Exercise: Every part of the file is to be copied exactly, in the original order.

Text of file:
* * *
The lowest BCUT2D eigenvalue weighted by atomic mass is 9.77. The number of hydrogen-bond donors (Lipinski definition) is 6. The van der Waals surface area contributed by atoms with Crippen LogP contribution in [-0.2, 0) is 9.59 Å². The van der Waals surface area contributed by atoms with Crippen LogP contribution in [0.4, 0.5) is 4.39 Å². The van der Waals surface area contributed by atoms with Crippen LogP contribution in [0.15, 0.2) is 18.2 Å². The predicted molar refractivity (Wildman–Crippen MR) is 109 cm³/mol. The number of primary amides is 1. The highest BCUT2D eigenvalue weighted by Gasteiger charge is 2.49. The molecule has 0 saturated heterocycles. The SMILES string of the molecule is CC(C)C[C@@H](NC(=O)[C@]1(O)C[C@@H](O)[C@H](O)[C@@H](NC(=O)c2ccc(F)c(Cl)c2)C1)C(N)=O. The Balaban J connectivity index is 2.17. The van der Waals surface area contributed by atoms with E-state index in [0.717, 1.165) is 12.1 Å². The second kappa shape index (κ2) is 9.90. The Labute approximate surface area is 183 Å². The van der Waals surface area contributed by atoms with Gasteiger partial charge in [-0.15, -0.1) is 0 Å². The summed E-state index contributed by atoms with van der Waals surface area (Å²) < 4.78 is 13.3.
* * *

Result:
The lowest BCUT2D eigenvalue weighted by atomic mass is 9.77. The number of hydrogen-bond donors (Lipinski definition) is 6. The van der Waals surface area contributed by atoms with Crippen LogP contribution in [-0.2, 0) is 9.59 Å². The van der Waals surface area contributed by atoms with Crippen LogP contribution in [0.4, 0.5) is 4.39 Å². The van der Waals surface area contributed by atoms with Crippen LogP contribution in [0.15, 0.2) is 18.2 Å². The predicted molar refractivity (Wildman–Crippen MR) is 109 cm³/mol. The number of primary amides is 1. The highest BCUT2D eigenvalue weighted by Gasteiger charge is 2.49. The molecule has 0 saturated heterocycles. The SMILES string of the molecule is CC(C)C[C@@H](NC(=O)[C@]1(O)C[C@@H](O)[C@H](O)[C@@H](NC(=O)c2ccc(F)c(Cl)c2)C1)C(N)=O. The Balaban J connectivity index is 2.17. The van der Waals surface area contributed by atoms with E-state index in [0.717, 1.165) is 12.1 Å². The second kappa shape index (κ2) is 9.90. The Labute approximate surface area is 183 Å². The van der Waals surface area contributed by atoms with Gasteiger partial charge in [-0.15, -0.1) is 0 Å². The summed E-state index contributed by atoms with van der Waals surface area (Å²) < 4.78 is 13.3.